New statistics show that United States military veterans are struggling in college, failing in large numbers, citing post-war stressors such as PTSD and a lack of social support.
Out of an estimated 800,000 veterans enrolled in collegiate institutions, approximately 80% struggle, only to leave after just one year, according to the U.S. Senate Committee on Health, Education and Labor and Pensions.. Only about 3% make it all the way and receive diplomas, notes Newser. Though they excel in life-and-death situations, the high pressures of the classroom are different than ones encountered on the battlefield, with many blaming their poor academic performance on PTSD, cultural divides, and the rigorous intellectual challenges of higher education. "I was the man in the military," said one retired officer. "Now I'm sitting next to an 18-year-old and I'm struggling to keep up with him in this class."
A big problem is that most college students came fresh out of high school, while military vets have been removed from a scholastic environment for years. "They are (taking) academically rigorous courses after being removed from the academic setting for so long," said Michael Dakduk, executive director of Student Veterans of America, a support network for ex-military college students.
"I didn't know how to study," said one vet enrolled at Columbus State. "In the military classes (we had taken), they spoon fed you everything because they didn't want you to fail. It was a struggle going from a structured lifestyle to one where everything is on you."
Some stresses are triggered unintentionally, notes MSNBC. Exam anxiety, which we've all been through, can actually trigger PTSD episodes in veterans. The social situation is tough as well - here you have mature students with a handle on the fragility of life and lethal situations thrown into an environment with restless twentysomethings looking to party. "They really don't realize how precious life can be, how it can go away in the drop of a dime. They're more worried about what they're going to be wearing to school tomorrow, or the spring break that's coming up. There's nothing wrong with that. It's just two different people," said one vet.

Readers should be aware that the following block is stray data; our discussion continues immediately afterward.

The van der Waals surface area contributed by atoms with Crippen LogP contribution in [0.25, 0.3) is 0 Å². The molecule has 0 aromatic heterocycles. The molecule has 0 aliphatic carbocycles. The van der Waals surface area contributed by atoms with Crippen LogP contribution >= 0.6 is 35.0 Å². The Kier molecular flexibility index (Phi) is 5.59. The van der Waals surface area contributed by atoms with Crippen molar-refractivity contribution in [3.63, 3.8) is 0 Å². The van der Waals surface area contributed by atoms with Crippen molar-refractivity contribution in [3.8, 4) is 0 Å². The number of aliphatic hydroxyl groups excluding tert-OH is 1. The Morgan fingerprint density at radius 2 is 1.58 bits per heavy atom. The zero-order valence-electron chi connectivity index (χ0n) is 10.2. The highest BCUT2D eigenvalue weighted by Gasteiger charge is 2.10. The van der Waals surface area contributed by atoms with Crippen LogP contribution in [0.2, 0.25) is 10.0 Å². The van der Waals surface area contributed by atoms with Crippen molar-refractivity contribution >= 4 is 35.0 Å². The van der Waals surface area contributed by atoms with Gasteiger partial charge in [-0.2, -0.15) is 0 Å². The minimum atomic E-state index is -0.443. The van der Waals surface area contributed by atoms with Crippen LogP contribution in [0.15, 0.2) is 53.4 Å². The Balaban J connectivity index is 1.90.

Military vets are also attractive to many institutions since their tuition costs are covered 100% by the fed (as of the post 9/11 G.I. Bill). This actually leads some institutions to act "military friendly" in order to attract G.I. Bill money when in reality, they don't have many (or any) programs to assist vets in the transition to academia. "There was a concern around certain predatory, for-profit schools using our brand to legitimize their programs," said the head of the SVA.
The University of Arizona, Syracuse University, Rutgers University, Purdue University, Columbia University and Dartmouth College are supported by the SVA, as they offer well-crafted services that truly help retired military vets thrive in the college classroom.
For more information, visit the Student Veterans of America website.